How SMEs can attract the right candidates

3 minute read
When you are running a small or medium sized business the focus is so often on costs, revenue and – in many cases – survival that you can forget to look at the employer value proposition. Why would people want to come to work for you? Global entrepreneur, private investor and corporate advisor Paul Seabridge, author of Buy, Build, Sell, offers tips for SMEs on attracting the right candidates

SME recruitment 'holy trinity'

A good starting point, and something often missed in SMEs (small and medium enterprises), is to ask yourself why people would want to come and work for you. What is the business’s USP? Does it have a compelling story?

A little while ago I heard the story of a small business in the technology industry. It was so inspirational that we captured what had made the entrepreneur set up the business and what he was passionate about in a presentation, which was later used as part of the recruitment interview process.  

Secondly, it is important to define the role: job description, person specification or role profile. What do you want this person to do? 

Next, you want to attract people to apply, to give you a pool of suitable talent from which you can recruit. Small businesses tend to recruit people they already know, but it is important to look beyond these people, as they might not have the skills and experience needed for the role. Once you have recruited a pool of potential candidates you need to select the most suitable, the best of these. But how do you know who that is?  

The holy trinity 

The most widely used recruitment and selection tool is referred to as the ‘holy trinity’, which comprises:  

  • CV 
  • Interview  
  • References 

At the recruitment and selection stage we can (but often don’t) consider conducting some sort of assessment or testing. Assessment centres can be useful for certain cohorts of employees, such as graduate entrants or those identified as having potential for a management development programme. This is your opportunity to seek evidence of past behaviour that can be used to predict future performance. The structured or behavioural event interview, where candidates are asked to discuss specific situations, the tasks and actions they undertook and what the results were, are more likely to be good predictors of future performance.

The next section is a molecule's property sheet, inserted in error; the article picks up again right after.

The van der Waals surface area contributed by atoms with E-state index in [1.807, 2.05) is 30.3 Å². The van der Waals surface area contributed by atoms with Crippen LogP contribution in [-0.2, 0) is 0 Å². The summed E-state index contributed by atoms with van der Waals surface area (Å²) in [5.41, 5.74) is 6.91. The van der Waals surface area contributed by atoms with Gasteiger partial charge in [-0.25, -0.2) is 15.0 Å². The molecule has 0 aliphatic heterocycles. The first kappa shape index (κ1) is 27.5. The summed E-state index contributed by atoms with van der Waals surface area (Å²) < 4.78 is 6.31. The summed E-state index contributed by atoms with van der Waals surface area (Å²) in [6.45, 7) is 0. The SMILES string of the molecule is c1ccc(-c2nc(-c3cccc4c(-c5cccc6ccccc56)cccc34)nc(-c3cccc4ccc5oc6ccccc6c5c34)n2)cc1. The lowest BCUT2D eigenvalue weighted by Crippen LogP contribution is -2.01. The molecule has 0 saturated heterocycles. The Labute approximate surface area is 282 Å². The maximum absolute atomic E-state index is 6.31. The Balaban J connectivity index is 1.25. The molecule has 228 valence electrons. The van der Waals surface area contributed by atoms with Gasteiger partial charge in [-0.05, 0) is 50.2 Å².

References are not always followed up, but they ought to be. I find that people tend to be more open on the phone and will give you more than just the basic confirmation that the person was employed in a particular role for a certain period of time. For the potential employer the key question to ask is: ‘Would you re-employ this person?’  

Most employers recruit candidates who have done the same job for a direct competitor, to mitigate risk in hiring. But some organisations think differently and instead of focusing on skills, they hire based on attitude, knowing they can upskill the ‘right’ people.  When I was recruiting for a global electronics company I found their approach was refreshing: they believed that anyone could do any job.  

Once engaged, it may be possible to have the applicant undertake a work trial. I would recommend a probationary period of three to six months, after which measurable objectives for employees should be agreed, with regular one-to-one check-ins to monitor progress. This also helps hugely with retention, another important consideration as, once you have the right and the best people, it’s critical that you keep hold of them.

But how do you attract the right candidates in the first place? Currently there seems to be a particular surge in competition between businesses for top level talent. However, there are several things that SME and growing businesses can do to make sure they are attractive to potential candidates from the beginning, including:

  • Find your USP. Why should someone work for you over your competitors?
  • Review your hiring process. Think like Amazon. It takes two clicks to buy something and it should be that easy for people to apply for employment. Remember to treat them as you would want to be treated. Be Uber responsive, even if you don’t hire the applicant make sure you communicate with them
  • Spend time recruiting. Make it a habit every week: network, use Linkedin, engage your internal recruitment team, interview people even if you don’t have a vacancy
  • Build a subs bench. People’s lives change and they will leave, even top performers. I’ve just seen someone relocate to a new country because their husband had a better employment opportunity. We already know who’s replacing them, but generally hiring takes three months, so get ahead of the game
  • Remember it’s a two-way street. You of course want to make sure they are right for you but equally you need to convince them why you can offer them their dream employment opportunity
  • If you manage managers spend time showing them how to recruit. 

Paul Seabridge, pictured below, is a global entrepreneur, author, private investor and corporate advisor. He has been an active investor in SMEs for almost two decades and is CEO and Founder of mergers, acquisitions, private equity firm Opulentia CapitalHis new book Buy, Build, Sell, shares his expertise in buying or starting a business and developing it to its full potential

Paul Seabridge, author of Buy, Build, Sell

Published 15 March 2023
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